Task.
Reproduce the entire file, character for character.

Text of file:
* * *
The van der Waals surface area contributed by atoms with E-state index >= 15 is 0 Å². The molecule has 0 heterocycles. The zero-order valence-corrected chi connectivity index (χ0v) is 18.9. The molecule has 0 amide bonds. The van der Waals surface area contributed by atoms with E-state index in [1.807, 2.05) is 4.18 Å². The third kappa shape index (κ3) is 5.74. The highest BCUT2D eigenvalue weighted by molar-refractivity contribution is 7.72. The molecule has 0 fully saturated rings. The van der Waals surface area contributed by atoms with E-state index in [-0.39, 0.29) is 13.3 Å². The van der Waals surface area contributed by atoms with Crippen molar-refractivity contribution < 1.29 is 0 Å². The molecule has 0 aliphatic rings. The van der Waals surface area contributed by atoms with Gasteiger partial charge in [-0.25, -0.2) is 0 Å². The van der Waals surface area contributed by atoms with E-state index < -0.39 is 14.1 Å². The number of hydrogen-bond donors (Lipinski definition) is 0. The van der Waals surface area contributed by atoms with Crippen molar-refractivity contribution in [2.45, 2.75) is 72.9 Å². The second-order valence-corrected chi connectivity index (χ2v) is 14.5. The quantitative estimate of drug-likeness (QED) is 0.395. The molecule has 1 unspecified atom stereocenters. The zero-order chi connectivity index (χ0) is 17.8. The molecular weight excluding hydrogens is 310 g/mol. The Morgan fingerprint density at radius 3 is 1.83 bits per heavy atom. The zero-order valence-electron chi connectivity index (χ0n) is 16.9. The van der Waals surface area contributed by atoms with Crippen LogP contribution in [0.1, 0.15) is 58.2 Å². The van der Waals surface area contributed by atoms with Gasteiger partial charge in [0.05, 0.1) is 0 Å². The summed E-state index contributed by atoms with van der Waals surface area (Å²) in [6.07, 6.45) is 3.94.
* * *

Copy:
The van der Waals surface area contributed by atoms with E-state index >= 15 is 0 Å². The molecule has 0 heterocycles. The zero-order valence-corrected chi connectivity index (χ0v) is 18.9. The molecule has 0 amide bonds. The van der Waals surface area contributed by atoms with E-state index in [1.807, 2.05) is 4.18 Å². The third kappa shape index (κ3) is 5.74. The highest BCUT2D eigenvalue weighted by molar-refractivity contribution is 7.72. The molecule has 0 fully saturated rings. The van der Waals surface area contributed by atoms with E-state index in [-0.39, 0.29) is 13.3 Å². The van der Waals surface area contributed by atoms with Crippen molar-refractivity contribution < 1.29 is 0 Å². The molecule has 0 aliphatic rings. The van der Waals surface area contributed by atoms with Gasteiger partial charge in [-0.25, -0.2) is 0 Å². The van der Waals surface area contributed by atoms with E-state index < -0.39 is 14.1 Å². The number of hydrogen-bond donors (Lipinski definition) is 0. The van der Waals surface area contributed by atoms with Crippen molar-refractivity contribution in [2.45, 2.75) is 72.9 Å². The second-order valence-corrected chi connectivity index (χ2v) is 14.5. The quantitative estimate of drug-likeness (QED) is 0.395. The molecule has 1 unspecified atom stereocenters. The zero-order chi connectivity index (χ0) is 17.8. The molecular weight excluding hydrogens is 310 g/mol. The Morgan fingerprint density at radius 3 is 1.83 bits per heavy atom. The zero-order valence-electron chi connectivity index (χ0n) is 16.9. The van der Waals surface area contributed by atoms with Crippen LogP contribution in [0.1, 0.15) is 58.2 Å². The van der Waals surface area contributed by atoms with Gasteiger partial charge in [0.05, 0.1) is 0 Å². The summed E-state index contributed by atoms with van der Waals surface area (Å²) in [6.07, 6.45) is 3.94.